CNBC Pro: These global and U.S. stocks are set to soar further after a strong first half, analysts say

U.S. and global stocks rallied in the first half of this year, and analysts expect some to continue to soar over the rest of 2023 and beyond.

CNBC Pro screened for U.S. and global stocks that are among the top performers over the year to date -- up over 15% — with an average analyst price target that implies upside of at least 30% over the next 12 months. All of the stocks have a buy rating from at least 60% of analysts covering them.

CNBC Pro subscribers can read more here.

— Weizhen Tan

South Korea's inflation slows for fifth straight month to 2.7%

South Korea's inflation rate slowed for a fifth straight month to rise 2.7% year-on-year in June, the lowest since October 2021.

This was slower than the 2.85% expected by economists polled by Reuters, as well as the 3.3% recorded in May.

South Korea's central bank was one of the first major Asian banks to halt its tightening cycle, with its benchmark interest rate held at 3.5% since January.

A Reuters poll shows economists expect the Bank of Korea to start cutting rates in the final quarter of the year before delivering further cuts in mid-2024.

— Lim Hui Jie

Stocks should have a hot July, history shows

If history is a guide, equities should continue to move higher in July. The month as been the best one of the year since 2009 for both the S&P 500 and Nasdaq and the second best month for the Dow Jones Industrial Average.

The S&P has a monthly average gain for July of 3.29% since 2009, while the Nasdaq has rallied an average 4.10%. The Dow's average monthly gain of 2.76% for the month is only slightly lower than the 2.89% it gained in November, the blue chip index's best month of the year since 2009.

None of the indexes has had a decline for the month of July since 2014.

— Robert Hum, Michelle Fox

The Nasdaq notched its best first half in 40 years. These are the biggest winners

Technology stocks stole the show in the first half of 2023, rallying on the promise of artificial intelligence and a rotation back into the sector after a rough 2022.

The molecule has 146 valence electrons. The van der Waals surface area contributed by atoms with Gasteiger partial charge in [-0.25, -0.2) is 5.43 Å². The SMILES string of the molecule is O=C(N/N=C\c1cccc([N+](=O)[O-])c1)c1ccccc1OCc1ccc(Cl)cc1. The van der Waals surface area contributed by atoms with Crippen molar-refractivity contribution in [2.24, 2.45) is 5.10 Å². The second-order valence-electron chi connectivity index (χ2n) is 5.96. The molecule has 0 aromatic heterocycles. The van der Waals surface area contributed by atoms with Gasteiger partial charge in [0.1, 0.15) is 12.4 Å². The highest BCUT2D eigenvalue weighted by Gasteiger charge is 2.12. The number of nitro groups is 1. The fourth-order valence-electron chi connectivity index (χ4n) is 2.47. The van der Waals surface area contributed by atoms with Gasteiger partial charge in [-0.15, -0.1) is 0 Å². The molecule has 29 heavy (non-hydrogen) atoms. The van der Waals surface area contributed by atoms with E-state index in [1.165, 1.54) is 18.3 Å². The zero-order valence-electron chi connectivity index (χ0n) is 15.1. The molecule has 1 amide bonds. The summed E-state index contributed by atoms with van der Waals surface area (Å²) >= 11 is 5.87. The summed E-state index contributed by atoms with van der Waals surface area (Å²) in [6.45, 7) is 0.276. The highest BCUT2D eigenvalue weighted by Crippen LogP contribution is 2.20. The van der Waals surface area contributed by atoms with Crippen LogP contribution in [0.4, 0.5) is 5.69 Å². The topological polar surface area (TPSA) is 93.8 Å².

The moves boosted the tech-heavy Nasdaq Composite 31.7% for its best start to the year since 1983, while the Nasdaq 100 clutched its largest first half gain on record.

Semiconductor stocks reigned among the biggest Nasdaq 100 winners. Nvidia surged more than 189% to post the largest first-half gain as Wall Street labeled it a dominant AI chipmaker. Advanced Micro Devices jumped about 76%, while Marvell Technology and Broadcom surged more than 55% each.

Struggling big technology stocks rounded out the top ten best performers, with Meta Platforms soaring 138.5% to post the second-biggest move in the index. Tesla bounced 112.5%, while Amazon gained 55.2%.

Not every company benefited from the market's broad uptrend in the first half. China-based e-commerce stock suffered the most extreme losses in the index, sinking 39%. Solar stock Enphase Energy also underperformed, tumbling nearly 37%. Some other prominent losers included healthcare and pharmaceutical stocks Moderna, Walgreens Boots Alliance and Amgen, along with a handful of consumer staple names.

— Samantha Subin

Wall Street volatility is lower in the first half of the year

Investors have signaled a steadier hand for Wall Street heading into the second half of the year.

The CBOE Volatility Index (VIX) has declined more than 36% from the start of the year, as investors have seemingly become more comfortable with the current trajectory after notching a positive first half of the year.

The VIX is a touted as a key gauge of market variability and investor fear. Investors had been eyeing a breakdown in the VIX to potentially signal a breakout for the S&P 500 after falling to its lowest level since November of 2021 in April.

Still, fully interpreting what the VIX could be signaling often proves difficult, given that it measures near-term put and call options activity for the S&P 500.

— Brian Evans

More than 75 S&P 500 constituents hit fresh highs during Friday’s rally

Friday's bounce to close out the first half saw 76 stocks in the S&P 500 jump to fresh 52-week highs.

The broad-market index jumped 1.2% on Friday. The tech sector was the strongest performer, up 1.8%, buoyed by Apple, Fortinet, On Semiconductor and Palo Alto Networks – all of which popped to all-time highs that day.

With all 11 sectors positive, an array of stocks in different corners of the market also jumped to new highs, including Chipotle Mexican Grill, McDonald's, Eli Lilly and Cintas.

Darla Mercado, Chris Hayes